8. Re: the "color label focused world", I don't disagree it exists but I respectfully diverge from the notion that CGC should and must reinforce the color label focus, especially not if doing so means misusing words, going against common sense and embracing any abuses which result (I know you didn't advocate for the particulars in that underlined parenthetical, but they are, in fact, results of label color focus (or "obsession"?). Any efforts made to mitigate the underlined consequences is, in my view, a well-intentioned effort. And not just despite the possibility it will thus require people to read words more carefully. In fact, I would call that a good thing.
  9. The terms "restored" and "conserved" are both consistent with the dictionary definitions and common usage for describing what was done. If the use of one of them as an "umbrella" term meant the word "married" was then omitted from the description, then I would agree it's misleading. I know some people complain about consistency but IMV if the words describing what was done and what it is are all there, and the "umbrella" term is not being used inconsistent with its dictionary definition, then there's no harm, unless some people want the "umbrella" term to carry some harsher implication that reflects their opinion about whether the book should have been, as they say, "manipulated" in that manner. And once you go in that direction there's always somebody who will not happy with how far you've gone. Some already feel it's not enough to say "married" unless you add the words "from another copy" and some feel that's not enough, either, that the umbrella term for the book must be understood to mean "good" or "bad". I've even heard it opined that some labels should imply or even say outright something like "color touched (and they shouldn't have done that!" or even "Buyer beware: this isn't worth much".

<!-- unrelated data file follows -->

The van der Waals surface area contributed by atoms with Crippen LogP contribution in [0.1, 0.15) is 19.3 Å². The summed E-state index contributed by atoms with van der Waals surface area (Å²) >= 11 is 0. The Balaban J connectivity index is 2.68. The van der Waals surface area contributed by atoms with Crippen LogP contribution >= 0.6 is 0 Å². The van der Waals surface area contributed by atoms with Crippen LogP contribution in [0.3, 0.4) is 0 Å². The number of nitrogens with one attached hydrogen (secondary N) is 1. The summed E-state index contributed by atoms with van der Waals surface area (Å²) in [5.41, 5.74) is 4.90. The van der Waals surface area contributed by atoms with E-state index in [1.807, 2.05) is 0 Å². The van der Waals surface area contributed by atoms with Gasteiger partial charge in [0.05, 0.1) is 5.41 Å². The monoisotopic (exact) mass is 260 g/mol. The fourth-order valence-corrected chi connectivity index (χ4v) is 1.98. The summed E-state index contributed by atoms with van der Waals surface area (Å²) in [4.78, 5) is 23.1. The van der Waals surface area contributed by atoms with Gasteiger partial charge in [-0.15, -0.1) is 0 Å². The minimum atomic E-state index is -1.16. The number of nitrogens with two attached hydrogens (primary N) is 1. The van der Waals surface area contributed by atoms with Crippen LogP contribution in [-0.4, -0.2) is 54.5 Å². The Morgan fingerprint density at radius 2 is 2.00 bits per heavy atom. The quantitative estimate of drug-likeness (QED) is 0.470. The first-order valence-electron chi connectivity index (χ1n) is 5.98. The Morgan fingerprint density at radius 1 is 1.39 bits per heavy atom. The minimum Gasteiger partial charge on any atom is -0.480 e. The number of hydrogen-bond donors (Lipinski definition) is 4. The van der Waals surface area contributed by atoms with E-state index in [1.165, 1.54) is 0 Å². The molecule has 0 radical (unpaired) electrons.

10. FYI here's a pic of the first page, which is one of those I kept. You can see the weathered edges and residual tape. It was even worse on the last pages, indicating this was coverless for years before it was taped and that many years elapsed after it was taped and trimmed. The white areas on all the pages had essentially the same level of whiteness (off white or so)
  11. These look like pages I once had. The odd cut of that one page is something I remember. While some inner pages were nicer than others I don't think any of the pages were unusually "bright white" and I am sure if they had been it would've given me pause. I've had other "loose page" key stories and found it pretty easy to tell fakes from the real thing. Not sure if the picture makes them seem better than they are but I don't think if you saw them all together, as I had, you would've thought those pages were better to a strange degree. The pages were all essentially solid but some on the outside were chipped and brittle at the edges, mostly, from what I could tell, due to the glue from tape residue. I've seen many books over the years with old scotch tape on them, so I know when the tape has had decades to degrade to the point you could remove it easily without removing paper, and I saw the same on the pages from this book.
  12. I actually had those in the past from a near complete coverless book obtained from an old time collector who seemed legit and had bought them several decades prior. Remnants of ancient scotch tape were on some edges but easily peeled off. Some outer pages had brittleness and inner pages seemed slightly better. Obviously the FFE pages are larger. There was a smaller sized reprint maybe 15 years ago but the paper is different. It felt and feels clear to me these are real but I can understand if somebody, even a grader, isn't sure at first.